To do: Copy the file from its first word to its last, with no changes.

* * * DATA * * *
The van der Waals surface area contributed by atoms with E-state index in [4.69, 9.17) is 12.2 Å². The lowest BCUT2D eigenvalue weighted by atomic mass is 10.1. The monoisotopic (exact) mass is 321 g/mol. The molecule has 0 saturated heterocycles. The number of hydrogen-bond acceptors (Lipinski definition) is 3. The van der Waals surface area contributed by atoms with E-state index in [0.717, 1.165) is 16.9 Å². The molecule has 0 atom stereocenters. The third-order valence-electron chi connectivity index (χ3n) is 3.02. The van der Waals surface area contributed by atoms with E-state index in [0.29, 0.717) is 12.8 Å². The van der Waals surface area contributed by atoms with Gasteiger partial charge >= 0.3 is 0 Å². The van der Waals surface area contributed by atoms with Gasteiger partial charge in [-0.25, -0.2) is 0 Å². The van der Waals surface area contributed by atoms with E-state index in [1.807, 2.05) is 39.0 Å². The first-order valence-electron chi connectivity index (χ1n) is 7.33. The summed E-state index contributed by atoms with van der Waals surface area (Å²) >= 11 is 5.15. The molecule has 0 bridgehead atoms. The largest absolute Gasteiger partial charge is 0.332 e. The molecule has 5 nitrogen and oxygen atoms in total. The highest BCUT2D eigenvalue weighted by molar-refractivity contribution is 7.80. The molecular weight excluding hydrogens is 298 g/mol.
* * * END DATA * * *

The van der Waals surface area contributed by atoms with E-state index in [4.69, 9.17) is 12.2 Å². The lowest BCUT2D eigenvalue weighted by atomic mass is 10.1. The monoisotopic (exact) mass is 321 g/mol. The molecule has 0 saturated heterocycles. The number of hydrogen-bond acceptors (Lipinski definition) is 3. The van der Waals surface area contributed by atoms with E-state index in [0.717, 1.165) is 16.9 Å². The molecule has 0 atom stereocenters. The third-order valence-electron chi connectivity index (χ3n) is 3.02. The van der Waals surface area contributed by atoms with E-state index in [0.29, 0.717) is 12.8 Å². The van der Waals surface area contributed by atoms with Gasteiger partial charge >= 0.3 is 0 Å². The van der Waals surface area contributed by atoms with Gasteiger partial charge in [-0.25, -0.2) is 0 Å². The van der Waals surface area contributed by atoms with E-state index in [1.807, 2.05) is 39.0 Å². The first-order valence-electron chi connectivity index (χ1n) is 7.33. The summed E-state index contributed by atoms with van der Waals surface area (Å²) >= 11 is 5.15. The molecule has 0 bridgehead atoms. The largest absolute Gasteiger partial charge is 0.332 e. The molecule has 5 nitrogen and oxygen atoms in total. The highest BCUT2D eigenvalue weighted by molar-refractivity contribution is 7.80. The molecular weight excluding hydrogens is 298 g/mol.